When journalists discuss the state of the U.S. economy and report either good or bad economic news, they view it as doing what they’re getting paid to do. But President Donald Trump takes things personally, including financial reporting — and journalist Maggie Haberman, in an article for the New York Times, describes the ways in which Trump views reports of an economic slowdown as a conspiracy against him.
Haberman reports that according to people who spoken to Trump, the president believes that “forces that do not want him to win” reelection in 2020 “have been overstating the damage his trade war has caused.”
One indication that the U.S. economy is slowing down and could be heading into a recession is what economists call an “inverted yield curve,” meaning that the short-term interest rates for financial products like certificates of deposit or bonds are higher than the long-term interest rates for such products. And Haberman notes that the inverted yield curve is one of the things journalists have recently been addressing, along with a trade war with China and markets showing signs of a slowdown.
Trump, according to Haberman, interprets all of this reporting of a softening economy as an attack on his presidency — and the president, she points out, has “struck an increasingly strident economic tone” recently. For example, Haberman points out, Trump insisting during a rally in Manchester, New Hampshire last week that anyone with a 401(k) has “no choice but to vote for me” in 2020 because if a Democrat defeats him, “everything is going to be down the tubes. Whether you love me or hate me, you’ve got to vote for me.”
And Trump’s anti-media rhetoric, Haberman notes, was evident in a post on Twitter last week — when Trump tweeted, “The Fake News Media is doing everything they can to crash the economy because they think that will be bad for me and my re-election. The problem they have is that the economy is way too strong and we will soon be winning big on Trade, and everyone knows that, including China!”
Another example of Trump’s “increasingly strident economic tone,” Haberman reports, came on Sunday, when he tweeted, “Our economy is the best in the world, by far. Lowest unemployment ever within almost all categories. Poised for big growth after trade deals are completed.”
Trump, according to Haberman, also sees Federal Reserve Chairman Jerome Powell as someone who is conspiring against him — even though it was Trump himself who chose Powell for that position.
The Fake News Media is doing everything they can to crash the economy because they think that will be bad for me and my re-election. The problem they have is that the economy is way too strong and we will soon be winning big on Trade, and everyone knows that, including China!
— Donald J. Trump (@realDonaldTrump) August 15, 2019
Our economy is the best in the world, by far. Lowest unemployment ever within almost all categories. Poised for big growth after trade deals are completed. Import prices down, China eating Tariffs. Helping targeted Farmers from big Tariff money coming in. Great future for USA!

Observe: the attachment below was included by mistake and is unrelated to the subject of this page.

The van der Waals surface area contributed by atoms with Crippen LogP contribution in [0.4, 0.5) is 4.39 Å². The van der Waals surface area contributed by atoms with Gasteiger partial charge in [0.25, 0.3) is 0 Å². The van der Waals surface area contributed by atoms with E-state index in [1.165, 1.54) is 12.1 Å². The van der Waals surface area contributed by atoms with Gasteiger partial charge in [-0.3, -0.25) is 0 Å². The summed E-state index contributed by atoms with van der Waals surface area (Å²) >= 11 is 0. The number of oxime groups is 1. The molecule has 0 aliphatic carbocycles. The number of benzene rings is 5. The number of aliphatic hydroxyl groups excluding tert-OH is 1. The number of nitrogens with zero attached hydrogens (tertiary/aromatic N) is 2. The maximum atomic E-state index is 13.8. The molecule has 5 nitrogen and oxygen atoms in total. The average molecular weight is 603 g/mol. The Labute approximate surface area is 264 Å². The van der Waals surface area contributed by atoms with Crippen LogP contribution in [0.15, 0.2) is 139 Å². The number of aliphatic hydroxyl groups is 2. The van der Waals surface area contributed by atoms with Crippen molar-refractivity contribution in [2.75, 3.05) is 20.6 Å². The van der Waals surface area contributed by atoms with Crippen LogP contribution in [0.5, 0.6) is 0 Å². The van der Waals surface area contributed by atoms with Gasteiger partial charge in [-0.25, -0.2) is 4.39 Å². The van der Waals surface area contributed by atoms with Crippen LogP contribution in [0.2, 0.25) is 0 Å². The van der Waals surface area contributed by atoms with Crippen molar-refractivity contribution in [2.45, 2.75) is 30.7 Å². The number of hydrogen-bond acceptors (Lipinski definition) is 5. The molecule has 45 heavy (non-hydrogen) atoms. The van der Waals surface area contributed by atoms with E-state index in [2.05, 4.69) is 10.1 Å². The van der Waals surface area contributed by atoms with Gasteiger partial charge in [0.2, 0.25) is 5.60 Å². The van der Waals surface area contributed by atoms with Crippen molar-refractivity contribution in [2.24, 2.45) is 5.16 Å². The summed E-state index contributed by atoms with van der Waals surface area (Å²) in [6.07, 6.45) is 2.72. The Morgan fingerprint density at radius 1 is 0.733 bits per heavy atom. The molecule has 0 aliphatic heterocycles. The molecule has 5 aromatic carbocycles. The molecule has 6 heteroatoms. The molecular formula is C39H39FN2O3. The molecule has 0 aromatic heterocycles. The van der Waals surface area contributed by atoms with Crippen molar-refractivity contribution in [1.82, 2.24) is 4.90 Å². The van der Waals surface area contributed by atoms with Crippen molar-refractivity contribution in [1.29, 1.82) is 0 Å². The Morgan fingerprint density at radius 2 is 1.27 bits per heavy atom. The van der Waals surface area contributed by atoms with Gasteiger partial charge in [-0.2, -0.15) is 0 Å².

— Donald J. Trump (@realDonaldTrump) August 18, 2019
Corey Lewandowski, Stephen Miller and the wages of contempt in TrumpWorld
One of the worst side effects of the Trump presidency is the unleashing upon the world of these squinty-eyed, shaved-head, pissy little monsters like Corey Lewandowski and Stephen Miller, providing them a platform where they can spread their hatred of and contempt for decency and democracy and all things right and just well beyond their lonely basements and bedrooms where they had heretofore been confined. Guys like them have always been with us. You can probably recall running across one or two of them in a civics class in high school or college, shooting their sweaty palms into the air from the back row, trying to be recognized so they could challenge one liberal shibboleth or another.
Five things to watch for on Emmys night
Television's glitzy big night out is upon us -- the 71st Emmy Awards kick off Sunday evening in Los Angeles.
A little show called "Game of Thrones" looks set to dominate the proceedings one last time. But there is more to television's Oscars than the blood-spattered fight for the Iron Throne.
Here are five things to look out for:
- No host, many stars -
The Oscars went without a host in January -- and the streamlined ceremony got a 12 percent bump in total number of viewers. So few in Hollywood were surprised when the Emmys followed suit.
The lack of a host means the focus will turn to the starry lineup of A-list presenters, including Gwyneth Paltrow, Ben Stiller, Michael Douglas, Naomi Watts, Julia Louis-Dreyfus... and the Kardashian clan.
US and El Salvador sign agreement on asylum to curb migration
The United States and El Salvador reached an agreement Friday aimed at curbing illegal migration, opening the door for the US to potentially send refugees back to the violent Central American country.
The deal was announced at a joint press conference in Washington by Acting Secretary of Homeland Security Kevin McAleenan and Salvadoran Foreign Minister Alexandra Hill.
The agreement -- which will only go into effect after both countries have implemented new border security and asylum processes -- is the latest step by Donald Trump's administration to curb immigration to the US by leaning on neighbors to take in migrants.